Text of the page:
South Sudan's president Salva Kiir has accused Riek Machar, who was dismissed as deputy president in July, for a botched coup in Juba that pushed Kiir to declare a dawn-to-dusk curfew in the capital.
A central figure in Sudanese and South Sudanese politics for 30 years, Machar, a former guerrilla commander, was married to a British aid worker who died in a car accident in Kenya.
Emma McCune, an expat with the Volunteer Services Overseas and then for the Unicef-funded Street Kids International, met and married Machar in 1991.
She was dubbed by some British media as the "warlord's wife" in reference to the role of Machar in the armed wing of the Sudan People's Liberation Movement (SPLM). She died in 1993 in Nairobi where she had moved to after becoming pregnant.
Machar was appointed vice-president of the South Sudan government after a peace deal signed in 2004. He retained that role until July this year when he was dismissed along with other members of the cabinet.
He was described as a well-educated man of "immense patience" by BBC Africa's David Amanor.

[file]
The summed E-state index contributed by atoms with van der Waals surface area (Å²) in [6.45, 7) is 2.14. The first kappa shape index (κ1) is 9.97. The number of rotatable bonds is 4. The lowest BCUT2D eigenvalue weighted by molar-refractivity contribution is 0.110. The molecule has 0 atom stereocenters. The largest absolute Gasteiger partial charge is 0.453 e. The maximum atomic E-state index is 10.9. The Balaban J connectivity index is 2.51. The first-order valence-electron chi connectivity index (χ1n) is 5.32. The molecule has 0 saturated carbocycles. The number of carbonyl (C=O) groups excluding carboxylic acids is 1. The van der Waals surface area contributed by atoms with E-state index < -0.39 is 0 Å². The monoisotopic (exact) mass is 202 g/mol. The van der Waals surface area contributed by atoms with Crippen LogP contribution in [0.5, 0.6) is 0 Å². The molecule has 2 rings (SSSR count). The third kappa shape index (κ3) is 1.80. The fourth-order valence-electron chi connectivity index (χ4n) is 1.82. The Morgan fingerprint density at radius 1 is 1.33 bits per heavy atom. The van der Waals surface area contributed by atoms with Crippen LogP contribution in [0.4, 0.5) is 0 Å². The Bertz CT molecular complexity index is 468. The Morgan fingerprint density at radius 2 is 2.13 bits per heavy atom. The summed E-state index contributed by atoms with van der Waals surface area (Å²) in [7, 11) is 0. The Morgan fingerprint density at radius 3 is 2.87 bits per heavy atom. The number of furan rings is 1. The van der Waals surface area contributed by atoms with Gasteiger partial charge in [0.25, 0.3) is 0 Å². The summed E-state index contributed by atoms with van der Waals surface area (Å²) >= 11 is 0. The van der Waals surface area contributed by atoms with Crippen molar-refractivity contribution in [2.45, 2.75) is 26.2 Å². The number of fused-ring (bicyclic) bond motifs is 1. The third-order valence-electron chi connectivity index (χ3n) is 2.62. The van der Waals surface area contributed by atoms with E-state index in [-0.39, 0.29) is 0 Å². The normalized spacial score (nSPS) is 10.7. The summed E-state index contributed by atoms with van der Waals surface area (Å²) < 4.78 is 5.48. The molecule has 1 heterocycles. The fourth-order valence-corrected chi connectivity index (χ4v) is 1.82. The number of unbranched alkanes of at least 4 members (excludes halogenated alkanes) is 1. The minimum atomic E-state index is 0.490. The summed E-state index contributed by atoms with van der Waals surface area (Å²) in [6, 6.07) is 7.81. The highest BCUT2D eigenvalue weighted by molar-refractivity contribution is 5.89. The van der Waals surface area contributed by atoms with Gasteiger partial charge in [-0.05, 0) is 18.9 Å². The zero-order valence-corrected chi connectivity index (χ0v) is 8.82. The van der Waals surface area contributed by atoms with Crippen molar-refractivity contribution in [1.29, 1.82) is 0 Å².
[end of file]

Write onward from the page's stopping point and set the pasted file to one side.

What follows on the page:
Machar supported government forces in their fight against South Sudan's rebel leader George Athor who had been accused of wagging a new "proxy war" on behalf of Sudanese government .
Many critics thought that Machar had become too powerful. Coming from the country's second largest ethnic group, the Nuer, he was perceived as a threat to the president - who is from the Dinka community.
Kiir accused him of plotting a coup, as clashes between the two factions erupted in military barracks in the capital of Juba.
The president denounced him as a "prophet of doom".
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